Kingston: Report from CN Rail Occupation

Anonymous Submission to North Shore Counter-Info

On Thursday February 27th, Kingston locals – settler, immigrant, and Indigenous alike – gathered on the CN mainline in Kingston at the Gardiners Road overpass to continue to pressure the Canadian state in solidarity with the Wet’suwet’en hereditary chiefs.

The rail bridge was taken at 8 am and CN was immediately notified. Flags were flown, banners were hung, a fire was lit for warmth and, as the word got out, supporters began to arrive!

Indigenous drummers kept our hearts light and our spirits high as we held our space with a sense of community, sharing warm food and drinks, laughter and dance.

The cutting wind and blowing snow did nothing to cool the spirits of all who joined and occupied our space and position of solidarity. We knew we were acting alongside thousands of people across Turtle Island who have stood up for Indigenous sovereignty.

Police were also early to show up but stayed off the bridge – our strategy of establishing access control points at various entrances to the bridge with people and pallets helped keep us safe. We asserted our desire to act in solidarity, and our lack of interest in escalating any situation with police. The action continued in peace for the first 90 minutes or so, until the police invoked the province-wide injunction against rail disruptions, and prevented new arrivals from joining through our entry point. Happily, the bridge has many access points that folks were able to use without risking conflict with police.

As police forces grew along the first point of entry, we were told a train would be coming through despite our presence and that we would all need to vacate the area as they would be enforcing the injunction. Maybe because the group was largely settlers, no trains attempted to come through, unlike at Tyendinaga the day before where Mohawk warriors were nearly run over.

We remind everyone to consider the increased violence and criminalization of Indigenous people in these actions and understand that this underscores the very need for settlers to be on the tracks and in these actions.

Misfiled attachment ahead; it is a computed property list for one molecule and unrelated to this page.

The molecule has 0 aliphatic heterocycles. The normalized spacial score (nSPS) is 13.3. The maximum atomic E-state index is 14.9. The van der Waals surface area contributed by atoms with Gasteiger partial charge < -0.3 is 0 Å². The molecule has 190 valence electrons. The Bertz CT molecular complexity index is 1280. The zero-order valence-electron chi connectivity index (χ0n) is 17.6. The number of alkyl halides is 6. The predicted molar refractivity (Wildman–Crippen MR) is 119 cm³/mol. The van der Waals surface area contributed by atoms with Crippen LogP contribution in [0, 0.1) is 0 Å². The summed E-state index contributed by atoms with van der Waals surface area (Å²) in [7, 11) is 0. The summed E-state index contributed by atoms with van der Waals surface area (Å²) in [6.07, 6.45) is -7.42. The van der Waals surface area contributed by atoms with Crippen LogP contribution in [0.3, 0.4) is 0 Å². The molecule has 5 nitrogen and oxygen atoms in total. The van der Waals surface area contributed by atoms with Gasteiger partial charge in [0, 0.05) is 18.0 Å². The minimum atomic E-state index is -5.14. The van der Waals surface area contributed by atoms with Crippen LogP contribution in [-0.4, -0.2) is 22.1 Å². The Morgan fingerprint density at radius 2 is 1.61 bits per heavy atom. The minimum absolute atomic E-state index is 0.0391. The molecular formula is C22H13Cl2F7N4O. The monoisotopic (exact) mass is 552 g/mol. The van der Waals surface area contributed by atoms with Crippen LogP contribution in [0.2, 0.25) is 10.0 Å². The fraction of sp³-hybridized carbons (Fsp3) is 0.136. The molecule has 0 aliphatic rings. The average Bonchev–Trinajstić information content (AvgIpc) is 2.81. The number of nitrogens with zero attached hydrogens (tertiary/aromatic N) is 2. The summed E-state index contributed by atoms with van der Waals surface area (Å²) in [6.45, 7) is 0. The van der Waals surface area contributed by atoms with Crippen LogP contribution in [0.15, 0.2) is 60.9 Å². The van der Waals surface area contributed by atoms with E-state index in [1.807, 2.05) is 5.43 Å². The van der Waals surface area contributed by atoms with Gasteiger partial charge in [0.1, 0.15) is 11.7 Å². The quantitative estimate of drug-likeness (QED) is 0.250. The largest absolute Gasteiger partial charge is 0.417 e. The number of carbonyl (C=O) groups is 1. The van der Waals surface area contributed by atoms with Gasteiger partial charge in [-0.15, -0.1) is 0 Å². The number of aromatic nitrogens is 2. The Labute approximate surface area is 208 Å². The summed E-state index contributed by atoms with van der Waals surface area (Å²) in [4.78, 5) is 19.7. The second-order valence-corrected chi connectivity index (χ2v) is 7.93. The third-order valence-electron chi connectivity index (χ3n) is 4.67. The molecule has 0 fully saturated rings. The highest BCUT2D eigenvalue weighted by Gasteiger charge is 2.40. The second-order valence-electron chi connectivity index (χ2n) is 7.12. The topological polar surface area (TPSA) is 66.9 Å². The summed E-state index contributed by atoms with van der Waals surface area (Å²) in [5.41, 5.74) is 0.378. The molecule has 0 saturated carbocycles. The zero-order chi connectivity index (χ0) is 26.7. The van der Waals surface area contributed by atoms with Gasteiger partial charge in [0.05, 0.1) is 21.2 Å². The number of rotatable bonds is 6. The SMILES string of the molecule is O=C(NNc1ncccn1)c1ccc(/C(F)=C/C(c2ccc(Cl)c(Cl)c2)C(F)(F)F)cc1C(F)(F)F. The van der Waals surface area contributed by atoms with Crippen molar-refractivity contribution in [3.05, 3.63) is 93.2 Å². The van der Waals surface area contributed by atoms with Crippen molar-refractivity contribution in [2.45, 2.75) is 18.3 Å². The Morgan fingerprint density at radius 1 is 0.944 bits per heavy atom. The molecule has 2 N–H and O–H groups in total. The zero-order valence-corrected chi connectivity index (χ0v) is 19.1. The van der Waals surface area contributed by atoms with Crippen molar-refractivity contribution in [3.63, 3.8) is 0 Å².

Unfortunately, but expectedly, the police continued to amass and escalate, threatening arrests if we did not vacate.

We had no desire to shift from economic disruption to physical conflict, and several Indigenous people present expressed the importance that any escalation with the police would not be seen as an act of solidarity with them. This helped inform our collective decision about when and how to leave.

We continued to assert our presence well after the initial police demands, and eventually negotiated an end time that felt effective and reasonable to us. We left without any arrests, all free to organize similar actions in the future.

We were proud to have played a part in the disruption of colonial Canada’s business-as-usual, blocking rail traffic through the busy Toronto-Montreal corridor for 3 hours.

Our spirits remained high as we left together and warmed up over a community meal.

Thanks to all those who came out to make this action happen and to all those elsewhere who continue to act in support and solidarity!

We hope this demonstrates possibilities for solidarity action that anyone can take.

Those of us who are settlers have learned from the Kanyen’kehá:ka (Mohawk people) about our Two Row Wampum responsibility to do our own organizing in our own majority-settler community, and to hold our government to account.

We encourage all to continue to keep the pressure up until the Wet’suwet’en demands are met.